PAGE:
A hamburger cooked at medium heat in a cast iron pan will cook faster than a hamburger cooked in a light skillet at the same heat level.
The one thing that never lies is the internal temperature of your meat. It is the result of all of the aforementioned variables above.
If you know the internal temperature of your meat you are already a better cook than those that don’t.
A Meat Thermometer Makes You a Safer Cook
If you’ve ever been served bloody chicken you know the importance of knowing your meat’s internal temperature.
No one is saying you need to memorize the meat temperature guideline chart from the FDA, but having a handy magnet or info sheet around your kitchen wouldn’t hurt.
In fact, most meat thermometers come with a handy temperature guide in their package. Put it in the vicinity of your meat thermometer in the kitchen drawer and you’ll be good to go.
In fact, a lot of meat thermometers will have a handy temperature reference guide on the thermometer itself, like the thermometer pictured below.
How Low Can You Go? The Science of Meat Pasteurization
For example, let’s say you’re cooking pork chops. The FDA’s recommendation for pork chops need to get to 145 degrees Fahrenheit with a 3-minute rest to kill all of the harmful bacteria.
This conservative recommendation is to ensure all harmful pathogens have been destroyed in your food. Actually, it’s not that conservative considering the recommendation once was 160 degrees Fahrenheit. (pre-2011)
I give them kudos for lowering it. It’s saved millions of people from eating dry pork chops.
If you have a meat thermometer you not only have the ability to monitor this, you can go lower than the suggested temperature due to the process of meat pasteurization and carryover cooking.
The chart below is a meat pasteurization chart. Pathogens in meat are destroyed by both heat and time working together.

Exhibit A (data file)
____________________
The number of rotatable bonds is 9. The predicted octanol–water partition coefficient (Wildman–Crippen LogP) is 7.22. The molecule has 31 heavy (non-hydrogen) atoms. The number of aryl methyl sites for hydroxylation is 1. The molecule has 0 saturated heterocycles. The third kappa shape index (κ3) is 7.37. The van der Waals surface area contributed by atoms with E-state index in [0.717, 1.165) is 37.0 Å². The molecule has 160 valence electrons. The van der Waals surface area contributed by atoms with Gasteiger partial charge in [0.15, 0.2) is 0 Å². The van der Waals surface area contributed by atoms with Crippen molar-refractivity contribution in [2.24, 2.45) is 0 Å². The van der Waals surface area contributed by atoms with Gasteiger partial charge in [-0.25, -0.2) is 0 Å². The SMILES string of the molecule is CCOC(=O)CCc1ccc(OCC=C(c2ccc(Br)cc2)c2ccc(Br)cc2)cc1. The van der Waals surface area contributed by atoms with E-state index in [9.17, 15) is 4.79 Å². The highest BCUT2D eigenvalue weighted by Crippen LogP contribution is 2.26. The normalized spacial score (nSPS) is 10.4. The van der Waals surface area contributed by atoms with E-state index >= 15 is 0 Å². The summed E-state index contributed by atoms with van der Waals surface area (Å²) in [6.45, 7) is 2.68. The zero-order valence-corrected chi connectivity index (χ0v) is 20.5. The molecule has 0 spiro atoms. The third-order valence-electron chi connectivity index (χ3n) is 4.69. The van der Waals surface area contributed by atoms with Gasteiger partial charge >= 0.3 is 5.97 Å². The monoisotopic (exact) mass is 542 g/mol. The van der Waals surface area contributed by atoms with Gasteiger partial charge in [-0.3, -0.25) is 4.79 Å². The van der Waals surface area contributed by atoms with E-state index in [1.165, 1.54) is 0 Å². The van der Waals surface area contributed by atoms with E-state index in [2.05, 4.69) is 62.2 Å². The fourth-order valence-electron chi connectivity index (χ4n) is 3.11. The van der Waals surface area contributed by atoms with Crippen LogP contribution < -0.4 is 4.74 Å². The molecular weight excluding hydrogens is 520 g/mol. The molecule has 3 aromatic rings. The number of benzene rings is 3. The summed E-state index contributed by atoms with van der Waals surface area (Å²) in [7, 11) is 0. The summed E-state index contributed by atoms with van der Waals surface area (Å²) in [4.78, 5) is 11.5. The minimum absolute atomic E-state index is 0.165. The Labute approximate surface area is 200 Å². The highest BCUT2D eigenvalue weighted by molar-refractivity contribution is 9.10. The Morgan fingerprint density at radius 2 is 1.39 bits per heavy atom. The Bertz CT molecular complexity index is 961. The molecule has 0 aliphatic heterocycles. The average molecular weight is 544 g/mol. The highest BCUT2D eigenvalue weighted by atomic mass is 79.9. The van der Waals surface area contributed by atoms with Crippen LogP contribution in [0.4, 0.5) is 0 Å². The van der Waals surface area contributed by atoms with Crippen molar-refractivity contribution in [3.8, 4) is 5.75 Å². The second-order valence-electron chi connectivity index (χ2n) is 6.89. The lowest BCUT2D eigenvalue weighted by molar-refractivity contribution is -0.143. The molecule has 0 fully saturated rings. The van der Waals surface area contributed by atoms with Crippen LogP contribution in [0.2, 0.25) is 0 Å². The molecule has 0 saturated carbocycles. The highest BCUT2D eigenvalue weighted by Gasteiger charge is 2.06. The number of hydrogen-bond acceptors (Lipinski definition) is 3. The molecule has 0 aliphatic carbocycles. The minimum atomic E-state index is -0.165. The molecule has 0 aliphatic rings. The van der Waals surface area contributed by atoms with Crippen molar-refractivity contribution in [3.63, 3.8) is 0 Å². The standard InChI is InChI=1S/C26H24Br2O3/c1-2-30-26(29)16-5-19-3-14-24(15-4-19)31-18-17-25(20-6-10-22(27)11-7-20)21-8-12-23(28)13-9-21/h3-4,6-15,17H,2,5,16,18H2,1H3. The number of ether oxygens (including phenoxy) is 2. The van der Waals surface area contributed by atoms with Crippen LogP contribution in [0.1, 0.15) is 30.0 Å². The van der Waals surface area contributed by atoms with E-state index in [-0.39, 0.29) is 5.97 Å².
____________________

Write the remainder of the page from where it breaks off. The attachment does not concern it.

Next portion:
The way you read this chart is that you have the temperatures on the left, and then the time at which your pork needs to stay above-said temperatures to kill all harmful bacteria.
If you have a meat thermometer you can cook your pork chops to an internal temperature to 140 degrees Fahrenheit. (or lower) You just need to ensure that the internal temperature is above this threshold in every part of the meat.
There are some cuts that are naturally uneven like pork tenderloin so you will need to be more thorough when checking the internal temperature.
So, Do You Really Need a Meat Thermometer?
Do you really need a meat thermometer to cook meat? Yes, you do. It saves you time and it makes you a better and safer cook.
Look at it this way. A meat thermometer simplifies things for the home cook. No more guessing when things are done. In fact, here are two Thermomeat articles dedicated to the problem of cooking without a meat thermometer:
- How to Tell if Pork is Done Without a Thermometer?
- How to Tell If Chicken Is Done Without a Thermometer
You can take time out of your life reading about how to tell if your meat is done by using tips, or use a meat thermometer.
Tips are also vastly more inaccurate than a meat thermometer.
I value my time, I think I’ll go with a meat thermometer rather than fool around with folksy tips to determine if my food is ready.
I consider my meat thermometer (Thermapen MK4 is my go-to) the most important cooking tool I have. Without it, I’m just guessing.
No one wants to eat food that uses guessing as an ingredient.